California’s 21st Congressional District is somewhat anomalous: It’s represented by a Republican even though Democrats have a 16-percentage-point voter registration advantage and nominee Hillary Clinton won the district by more than 15 percentage points in the 2016 presidential election.
Rep. David Valadao of Hanford has won his previous three elections with more than 55% of the vote, and the nonpartisan handicapper Cook Political Report has the district in the “likely Republican” column.
That hasn’t prevented Democratic challenger TJ Cox from pushing Valadao on his voting record and what Cox calls inaction on local issues. An engineer by training, Cox ran into some trouble when a tax form showing primary residency in Maryland surfaced. He later explained the house was purchased as a temporary home for his wife, an intensive care physician who was studying at Johns Hopkins University.
- Supports a path to legal status for Deferred Action for Childhood Arrivals recipients and in 2017 co-sponsored two bills that offered such a path.
- Came out against family separations at the border, then two days later sent a survey to constituents, asking: "In your opinion, should those who attempt to illegally enter the U.S. be criminally prosecuted and, as a result, be separated from their children?"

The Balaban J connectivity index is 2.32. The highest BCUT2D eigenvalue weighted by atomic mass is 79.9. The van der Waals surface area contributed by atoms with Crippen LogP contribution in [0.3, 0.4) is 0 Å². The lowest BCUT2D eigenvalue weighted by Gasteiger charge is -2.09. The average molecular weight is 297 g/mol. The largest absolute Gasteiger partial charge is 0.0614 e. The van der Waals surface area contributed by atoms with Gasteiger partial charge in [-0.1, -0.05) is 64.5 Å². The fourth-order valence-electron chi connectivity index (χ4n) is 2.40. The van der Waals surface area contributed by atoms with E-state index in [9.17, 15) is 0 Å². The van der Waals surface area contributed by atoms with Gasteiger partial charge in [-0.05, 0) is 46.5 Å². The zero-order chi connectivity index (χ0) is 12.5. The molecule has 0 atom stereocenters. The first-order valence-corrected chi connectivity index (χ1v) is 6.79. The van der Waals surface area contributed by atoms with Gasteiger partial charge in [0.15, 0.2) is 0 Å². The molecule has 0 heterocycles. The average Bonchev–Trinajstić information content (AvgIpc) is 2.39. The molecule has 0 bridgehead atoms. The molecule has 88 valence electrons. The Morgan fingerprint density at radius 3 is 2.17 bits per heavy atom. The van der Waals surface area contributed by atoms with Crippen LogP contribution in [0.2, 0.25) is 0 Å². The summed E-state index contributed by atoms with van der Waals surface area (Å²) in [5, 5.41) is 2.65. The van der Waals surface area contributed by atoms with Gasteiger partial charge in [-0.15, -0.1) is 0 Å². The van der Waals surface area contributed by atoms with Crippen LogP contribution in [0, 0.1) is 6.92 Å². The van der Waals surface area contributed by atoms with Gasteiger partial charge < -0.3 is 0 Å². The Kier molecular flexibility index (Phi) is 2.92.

- One of two dozen House Republicans who signed a petition to force the House to vote on four bipartisan immigration bills.
- Supports a path to citizenship and protections for Deferred Action for Childhood Arrivals recipients.
- Opposes family separation policy and condemned Valadao's survey, saying on Twitter: "As a son of immigrants, here's what I know: You don’t need a survey to tell you that ripping kids away from their families is immoral."
- “Everyone knows what [Immigration and Customs Enforcement] should be doing: Not targeting hardworking farmworkers that are making a living. They should be going after the criminals and the people that really have bad intent," he told the Mercury News.
- Voted for the 2017 Republican tax bill.
- “Since implementation of the Tax Cuts and Jobs Act earlier this year, Americans have been able to keep more of their hard-earned money and employers have been able to expand their businesses and hire even more workers," Valadao wrote on his House website.
- “Instead of offering subsidies or tax credits to provide employees with healthcare, job training or cutting payroll taxes (the largest tax American households pay), the bill focused on one thing — delivering a massive tax cut for the super-wealthy and corporations." Cox wrote in the Modesto Bee.
- Voted to repeal the Affordable Care Act.
- He says on his website that Medicaid should be changed, but that he wants to leaves benefits unchanged for current beneficiaries and those nearing retirement. He does not specify what changes in benefits he proposes.
- Voted for a version of the House's fiscal year 2015 budget that rolled back the Medicaid expansion that happened under Obamacare. (It passed the House but didn't advance out of the Senate.)
- In 2010, founded the Central Valley NMTC Fund, which has funded four health clinics in the Central Valley.
- "We can start with a Medicaid public buy-in option. Here in the Valley, there’s no greater reflection or driver of inequality than in healthcare. In Congress, I will continue to develop and invest in community clinics, health professional training, and increased access," Cox said in an interview with Bluewave.